On Monday, a California federal judge denied class certification for a group of storage unit renters whose units were foreclosed on and items were auctioned off, claiming that each renter’s contract, damages, and reason for having their unit seized were too different to certify a class.
The parties would have to explore the circumstances of each tenant.
The plaintiffs had argued that class certification should be granted because they received similar foreclosure notices in the same manner from Extra Space Storage Inc.; however, U.S. District Judge William Alsup found that the differences between each case trumped the potential class’ similarities.
“The parties would have to explore the circumstances of each tenant to determine whether the tenant intended to abandon his or her property,” Judge Alsup wrote in his order. The judge ruled that while a tenant’s failure to take action after receiving multiple warnings suggests abandonment, this suggestion “is not conclusive.”
In opposition to the class certification, Extra Space argued that each form of abandonment differed, as some tenants fell behind on rent while others completely stopped all communication with the company. The storage unit also added that each tenant alleged different damages, which would make class certification impossible.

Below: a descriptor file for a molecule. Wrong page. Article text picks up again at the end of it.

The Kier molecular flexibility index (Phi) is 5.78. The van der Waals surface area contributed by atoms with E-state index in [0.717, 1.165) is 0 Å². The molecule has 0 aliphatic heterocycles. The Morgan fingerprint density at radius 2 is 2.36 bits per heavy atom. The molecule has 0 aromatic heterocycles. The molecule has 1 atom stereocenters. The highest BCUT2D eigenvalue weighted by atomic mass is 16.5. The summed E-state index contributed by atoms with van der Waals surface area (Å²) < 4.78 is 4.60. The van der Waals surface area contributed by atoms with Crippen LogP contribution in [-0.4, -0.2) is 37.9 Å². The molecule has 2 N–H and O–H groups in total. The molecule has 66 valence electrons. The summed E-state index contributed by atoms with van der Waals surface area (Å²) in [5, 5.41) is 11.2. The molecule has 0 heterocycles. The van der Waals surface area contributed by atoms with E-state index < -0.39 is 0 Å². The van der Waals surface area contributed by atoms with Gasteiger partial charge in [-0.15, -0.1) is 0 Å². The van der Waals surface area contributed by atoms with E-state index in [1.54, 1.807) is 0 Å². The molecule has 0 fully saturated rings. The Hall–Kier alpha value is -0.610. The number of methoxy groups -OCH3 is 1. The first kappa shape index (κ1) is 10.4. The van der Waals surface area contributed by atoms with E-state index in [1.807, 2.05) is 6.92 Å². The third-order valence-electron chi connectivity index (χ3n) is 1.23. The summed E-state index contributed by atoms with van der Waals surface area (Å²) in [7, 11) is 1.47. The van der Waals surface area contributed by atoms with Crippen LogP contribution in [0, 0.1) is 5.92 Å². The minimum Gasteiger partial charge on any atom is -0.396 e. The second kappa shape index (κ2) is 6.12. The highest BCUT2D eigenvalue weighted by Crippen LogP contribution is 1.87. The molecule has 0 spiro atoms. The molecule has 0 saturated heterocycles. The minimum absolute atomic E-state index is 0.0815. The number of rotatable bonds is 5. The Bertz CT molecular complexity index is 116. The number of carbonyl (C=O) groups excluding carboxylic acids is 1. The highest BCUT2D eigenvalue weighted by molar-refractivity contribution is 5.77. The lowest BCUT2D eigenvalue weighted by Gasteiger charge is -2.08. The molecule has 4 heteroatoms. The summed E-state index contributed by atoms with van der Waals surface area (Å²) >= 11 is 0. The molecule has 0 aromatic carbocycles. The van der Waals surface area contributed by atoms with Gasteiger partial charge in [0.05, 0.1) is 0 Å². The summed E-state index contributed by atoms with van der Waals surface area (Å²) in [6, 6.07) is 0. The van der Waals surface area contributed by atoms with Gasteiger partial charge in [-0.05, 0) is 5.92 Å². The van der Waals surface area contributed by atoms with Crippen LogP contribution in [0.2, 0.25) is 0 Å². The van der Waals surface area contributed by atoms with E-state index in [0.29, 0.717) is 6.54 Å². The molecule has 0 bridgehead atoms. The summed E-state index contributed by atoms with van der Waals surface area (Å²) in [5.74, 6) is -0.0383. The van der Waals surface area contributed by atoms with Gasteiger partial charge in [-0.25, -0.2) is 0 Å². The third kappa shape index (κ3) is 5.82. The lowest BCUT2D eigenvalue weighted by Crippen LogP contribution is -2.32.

Even if the class was granted certification for liability alone, they would still have to create a method to determine the damages each class member would receive, the judge noted.
The plaintiff who filed the motion for class certification alleged that Extra Space sent her notices demanding payment for an incorrect amount of rent and then seized her storage unit with nearly $5,000 worth of goods, which were later auctioned off. The suit was originally filed by a tenant who also alleged Extra Space auctioned off the contents of her unit without properly informing her that her rent was overdue. Her case was later settled for an undisclosed amount.